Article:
The Qurʿān includes positive affirmations for the People of the Book, including the promise that Jews and Christians who have faith, trust in God and the Last Day, and do what is righteous “shall have their reward” (2:62 and 5:69). The different religious communities are explained as a part of God’s plan; if God had so willed, the Qurʿān asserts, humankind would be one community. Diversity among the communities provides a test for people of faith: “Compete with one another in good works. To God you shall all return and He will tell you (the truth) about that which you have been disputing” (5:48).
The Qurʿān states that “there shall be no compulsion in religious matters” (2:256). Peaceful coexistence is affirmed (106:1–6). At the same time, the People of the Book are urged to “come to a common word” on the understanding of the unity of God (tawhīd) and proper worship (e.g.,3:64, 4:171, 5:82, and 29:46). Christians, in particular, are chided for having distorted the revelation of God. Traditional Christian doctrines of the divinity of Jesus and the Trinity are depicted as compromising the unity and transcendence of God (e.g., 5:72–75, 5:117, and 112:3). There are also verses urging Muslims to fight, under certain circumstances, those who have been given a book but “practice not the religion of truth” (9:29).
While the Qurʿān provides a framework for Muslims’ understanding of Christians and Christianity, particular political, economic, and social considerations have shaped the encounter in each setting. Circumstances and relationships between Muslims and Christians in Egypt, for example, cannot be equated casually with those in Lebanon over the same centuries. Relationships in Egypt, a religious and intellectual center of the Islamic world, were subject to distinctive dynamics not found elsewhere. Cairo, known as the “city of a thousand minarets,” is home to al-Azhar, the mosque and university, which has been a bastion of Sunnī orthodoxy through much of Islamic history. The Coptic Orthodox Christians in Egypt comprise the largest Christian community in the Arabic speaking world. As an Oriental Orthodox church, the Copts have been completely independent of both the Roman Catholic and the Eastern (Greek, Russian, and Serbian) Orthodox churches since the middle of the fifth century.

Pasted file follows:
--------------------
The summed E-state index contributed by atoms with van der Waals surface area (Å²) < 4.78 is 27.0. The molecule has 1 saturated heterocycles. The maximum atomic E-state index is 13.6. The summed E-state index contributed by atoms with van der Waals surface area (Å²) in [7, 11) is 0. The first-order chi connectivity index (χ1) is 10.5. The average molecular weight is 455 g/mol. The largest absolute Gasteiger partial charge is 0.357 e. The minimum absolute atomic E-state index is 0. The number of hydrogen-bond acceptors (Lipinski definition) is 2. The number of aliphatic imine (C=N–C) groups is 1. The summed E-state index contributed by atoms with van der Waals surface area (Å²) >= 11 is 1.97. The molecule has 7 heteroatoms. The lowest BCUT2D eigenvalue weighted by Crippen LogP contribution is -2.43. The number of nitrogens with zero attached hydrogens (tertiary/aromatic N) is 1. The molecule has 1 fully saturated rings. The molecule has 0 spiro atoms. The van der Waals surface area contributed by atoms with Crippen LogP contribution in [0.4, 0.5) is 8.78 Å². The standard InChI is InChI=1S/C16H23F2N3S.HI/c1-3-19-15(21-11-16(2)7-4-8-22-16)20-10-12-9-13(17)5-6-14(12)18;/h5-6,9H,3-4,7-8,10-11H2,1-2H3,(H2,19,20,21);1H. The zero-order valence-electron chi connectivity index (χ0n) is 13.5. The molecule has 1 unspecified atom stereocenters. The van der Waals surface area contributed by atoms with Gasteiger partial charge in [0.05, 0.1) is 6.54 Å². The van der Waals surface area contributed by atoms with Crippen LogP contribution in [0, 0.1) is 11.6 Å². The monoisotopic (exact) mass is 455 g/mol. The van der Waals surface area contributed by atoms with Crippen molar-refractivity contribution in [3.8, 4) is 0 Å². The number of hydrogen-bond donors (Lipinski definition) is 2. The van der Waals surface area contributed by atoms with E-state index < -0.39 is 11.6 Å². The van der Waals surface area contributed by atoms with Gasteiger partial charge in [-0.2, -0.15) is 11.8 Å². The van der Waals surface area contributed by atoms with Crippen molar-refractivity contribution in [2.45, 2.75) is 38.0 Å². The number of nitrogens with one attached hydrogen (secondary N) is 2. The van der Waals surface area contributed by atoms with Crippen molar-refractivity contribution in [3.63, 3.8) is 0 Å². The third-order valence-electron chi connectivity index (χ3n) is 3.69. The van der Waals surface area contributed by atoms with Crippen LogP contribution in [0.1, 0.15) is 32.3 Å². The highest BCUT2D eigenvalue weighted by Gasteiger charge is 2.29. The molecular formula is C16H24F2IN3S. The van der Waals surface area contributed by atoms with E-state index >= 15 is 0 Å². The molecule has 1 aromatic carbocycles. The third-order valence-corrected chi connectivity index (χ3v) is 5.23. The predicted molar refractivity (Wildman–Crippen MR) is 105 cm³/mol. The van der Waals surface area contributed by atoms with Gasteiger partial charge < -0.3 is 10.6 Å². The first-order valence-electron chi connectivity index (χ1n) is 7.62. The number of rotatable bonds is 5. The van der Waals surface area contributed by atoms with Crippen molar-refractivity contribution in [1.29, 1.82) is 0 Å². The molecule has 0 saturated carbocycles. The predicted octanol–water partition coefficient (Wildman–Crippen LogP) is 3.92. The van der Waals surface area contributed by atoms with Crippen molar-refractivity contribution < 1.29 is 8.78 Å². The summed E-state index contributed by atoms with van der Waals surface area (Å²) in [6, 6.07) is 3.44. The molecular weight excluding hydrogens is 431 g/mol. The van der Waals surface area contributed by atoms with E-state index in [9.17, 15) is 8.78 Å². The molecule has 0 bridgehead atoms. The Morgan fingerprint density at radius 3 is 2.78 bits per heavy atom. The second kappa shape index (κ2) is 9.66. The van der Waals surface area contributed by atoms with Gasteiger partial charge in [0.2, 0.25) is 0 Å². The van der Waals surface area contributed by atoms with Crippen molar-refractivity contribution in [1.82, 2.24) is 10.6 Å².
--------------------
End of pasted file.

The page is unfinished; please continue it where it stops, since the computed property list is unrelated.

By contrast, the mountains of Lebanon provided safe haven for a wide range of religious groups—numerous Catholic, Orthodox, and Protestant Christians, various Sunnī and Shīʿī Muslims, and the Druze—for more than a thousand years. As minority communities threatened by Christian crusaders or Muslim conquerors or more recent colonial powers, inhabitants of Lebanon have coexisted, cooperated and clashed, in many ways. An examination of Muslim-Christian relations in Spain or the former Yugoslavia or contemporary Indonesia, the world’s largest Muslim country, further illustrates the need for careful, contextual analysis.